Stilling the Storm

The scientific understanding of the allness of God stills the storms of mortal mind's creating. Since God is the only power, evil has no power. Its pretense to act is void of accomplishment or enforcement. Its purpose involves its own defeat. Thus we need never fear any of the inventions or machinations of evil. When we start with an understanding of the allness of God, good, we begin to recognize the nothingness of evil and of evil's presentations. But to prove God's allness we must know error or evil—sin, sickness, disease, or death—to be nothing in its inception, and nothing in its conclusion. In other words, we prove the allness of good by knowing evil to be nothing.

Judging from world conditions today, humanity seems to be encountering a storm of adversity, and those without an understanding of the true nature of God may ask, "Why does God permit such conditions?" God knows nothing of evil. What one sees in the world today is a picture of mortal mind, of belief in and fear of evil as having reality and power. One need not believe in evil's reality. Man, made in the image and likeness of God, is never in the storm of mortal mind's apparent creating. But someone may ask: "Of what advantage is it to say we are not in the storm? We suffer as keenly as if evil were real, and hardships seem as difficult." In spite of what the five physical senses may seem to testify, God's universe is spiritual, and He governs and controls everything that really exists with supreme wisdom and unerring direction. In the real universe, all God's children are harmonious; beauty, loveliness, and abundance are there expressed; and all of His ideas are complete, perfect, harmonious manifestations of Life.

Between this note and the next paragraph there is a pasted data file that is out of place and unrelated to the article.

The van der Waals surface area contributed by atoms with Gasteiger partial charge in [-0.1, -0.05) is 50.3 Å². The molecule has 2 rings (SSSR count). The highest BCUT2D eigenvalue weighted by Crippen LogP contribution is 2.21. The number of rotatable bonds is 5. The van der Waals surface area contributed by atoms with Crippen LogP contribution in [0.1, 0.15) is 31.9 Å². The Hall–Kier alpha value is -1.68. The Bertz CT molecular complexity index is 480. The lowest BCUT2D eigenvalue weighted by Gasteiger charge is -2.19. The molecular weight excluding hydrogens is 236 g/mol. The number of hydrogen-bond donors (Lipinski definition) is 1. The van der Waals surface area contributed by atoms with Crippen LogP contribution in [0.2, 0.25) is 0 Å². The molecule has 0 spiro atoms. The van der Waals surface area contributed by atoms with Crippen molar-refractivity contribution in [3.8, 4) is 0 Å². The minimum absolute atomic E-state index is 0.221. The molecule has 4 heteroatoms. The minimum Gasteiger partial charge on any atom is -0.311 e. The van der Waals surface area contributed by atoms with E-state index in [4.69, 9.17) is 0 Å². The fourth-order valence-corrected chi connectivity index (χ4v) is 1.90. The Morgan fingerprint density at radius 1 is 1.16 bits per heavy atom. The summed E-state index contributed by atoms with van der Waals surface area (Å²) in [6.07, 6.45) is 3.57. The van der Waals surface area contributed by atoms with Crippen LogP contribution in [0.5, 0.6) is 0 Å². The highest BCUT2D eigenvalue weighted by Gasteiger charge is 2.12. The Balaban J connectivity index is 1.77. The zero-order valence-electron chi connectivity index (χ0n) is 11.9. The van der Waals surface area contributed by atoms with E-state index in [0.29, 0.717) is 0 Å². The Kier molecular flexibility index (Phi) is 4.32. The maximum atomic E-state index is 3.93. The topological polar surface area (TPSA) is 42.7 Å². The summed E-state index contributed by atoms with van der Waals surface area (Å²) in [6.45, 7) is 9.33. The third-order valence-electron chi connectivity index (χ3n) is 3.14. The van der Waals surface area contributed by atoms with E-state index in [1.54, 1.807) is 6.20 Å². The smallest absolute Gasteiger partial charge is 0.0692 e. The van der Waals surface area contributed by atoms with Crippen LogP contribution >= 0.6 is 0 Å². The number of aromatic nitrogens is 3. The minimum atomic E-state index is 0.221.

One day, nearly two thousand years ago, Jesus of Nazareth was teaching by the seaside. The multitude were thronging him, and he entered a ship. When evening came, he sent the multitude away and told the disciples to pass over to the other side of the sea. Soon a great storm arose, but he was asleep. The disciples became frightened and awoke him, saying, "Master, carest thou not that we perish?" Then "he arose, and rebuked the wind, and said unto the sea, Peace, be still. And the wind ceased, and there was a great calm."

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God's Good Will
April 13, 1940

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